Dell is in advanced talks to acquire Hopkinton, Mass. data storage company EMC, according to multiple reports.
Citing sources familiar with the matter, the Wall Street Journal revealed yesterday that an official announcement could be imminent, perhaps within a week. There remains the possibility that the deal can still fall through, an insider told the paper.
Currently, negotiations are centered on a deal requiring Dell to spin-off VMware. Last year, EMC’s fifth-largest shareholder, activist Elliot Management, was reportedly pressing the company to sell off its 80 percent stake in virtualization specialist VMware. Joe Tucci, EMC chairman and CEO pushed back against the idea saying that such a move made little strategic sense.
Last month, EMC was reportedly contemplating having VMware buyout EMC. The downstream merger would have served as a way to shore up the company’s finances and silence calls to spin off the virtualization specialist.
EMC’s market capitalization currently sits at approximately $50 billion, setting a high monetary benchmark for any possible acquisition. At that price, a Dell-EMC deal would rank as the biggest technology-related buy in history.
So far, May’s Avago-Broadcom deal ranks as the top tech acquisition for 2015. Singapore-based Avago Technologies announced on May 28 that it was buying fellow chipmaker Broadcom for $37 million. The transaction is expected to close in the first quarter of 2016.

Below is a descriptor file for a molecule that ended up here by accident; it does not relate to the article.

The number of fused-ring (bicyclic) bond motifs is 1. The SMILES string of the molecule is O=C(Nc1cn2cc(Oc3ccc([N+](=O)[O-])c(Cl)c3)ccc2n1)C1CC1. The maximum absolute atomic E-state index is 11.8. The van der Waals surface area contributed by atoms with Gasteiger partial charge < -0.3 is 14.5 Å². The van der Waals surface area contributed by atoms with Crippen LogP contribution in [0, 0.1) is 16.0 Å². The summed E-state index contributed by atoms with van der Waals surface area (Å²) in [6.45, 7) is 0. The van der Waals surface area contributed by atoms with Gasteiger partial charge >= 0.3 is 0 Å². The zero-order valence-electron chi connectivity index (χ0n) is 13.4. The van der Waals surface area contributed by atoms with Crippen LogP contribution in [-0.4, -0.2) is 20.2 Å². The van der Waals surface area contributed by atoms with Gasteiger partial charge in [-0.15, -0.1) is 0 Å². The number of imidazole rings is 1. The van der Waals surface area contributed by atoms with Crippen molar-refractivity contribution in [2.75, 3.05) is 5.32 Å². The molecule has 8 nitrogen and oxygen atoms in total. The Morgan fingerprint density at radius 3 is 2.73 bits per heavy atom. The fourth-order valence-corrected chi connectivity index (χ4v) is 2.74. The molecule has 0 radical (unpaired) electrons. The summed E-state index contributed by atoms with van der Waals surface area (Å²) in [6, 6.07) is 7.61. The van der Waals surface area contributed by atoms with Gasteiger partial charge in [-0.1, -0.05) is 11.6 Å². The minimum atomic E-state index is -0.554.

In a sign that the talks between technology giants are serious, Reuters reported that Dell is also in talks with banks to finance the mammoth, $50 billion-plus deal.
If successful, the EMC buy will represent one of the biggest corporate shakeups for Dell since the company was taken private in 2013. Joined by Silver Lake, a private equity firm, and backed by a $2 billion loan from Microsoft, CEO Michael Dell led the buyback of his namesake company in a deal valued at over $24 billion.
“Dell has made solid progress executing this strategy over the past four years, but we recognize that it will still take more time, investment and patience, and I believe our efforts will be better supported by partnering with Silver Lake in our shared vision,” said Michael Dell in a statement at the time.
Meanwhile, EMC has been experiencing weakness in its traditional high-end storage business. “While pleased with many aspects of the second quarter, especially with the market acceptance and rapid growth of our newer products, we also saw customers become more conservative around refreshing their traditional infrastructures as they plan their IT transformations,” said Tucci in a July 22 statement related to EMC’s second quarter financials.
Pedro Hernandez is a contributing editor at InfoStor. Follow him on Twitter @ecoINSITE.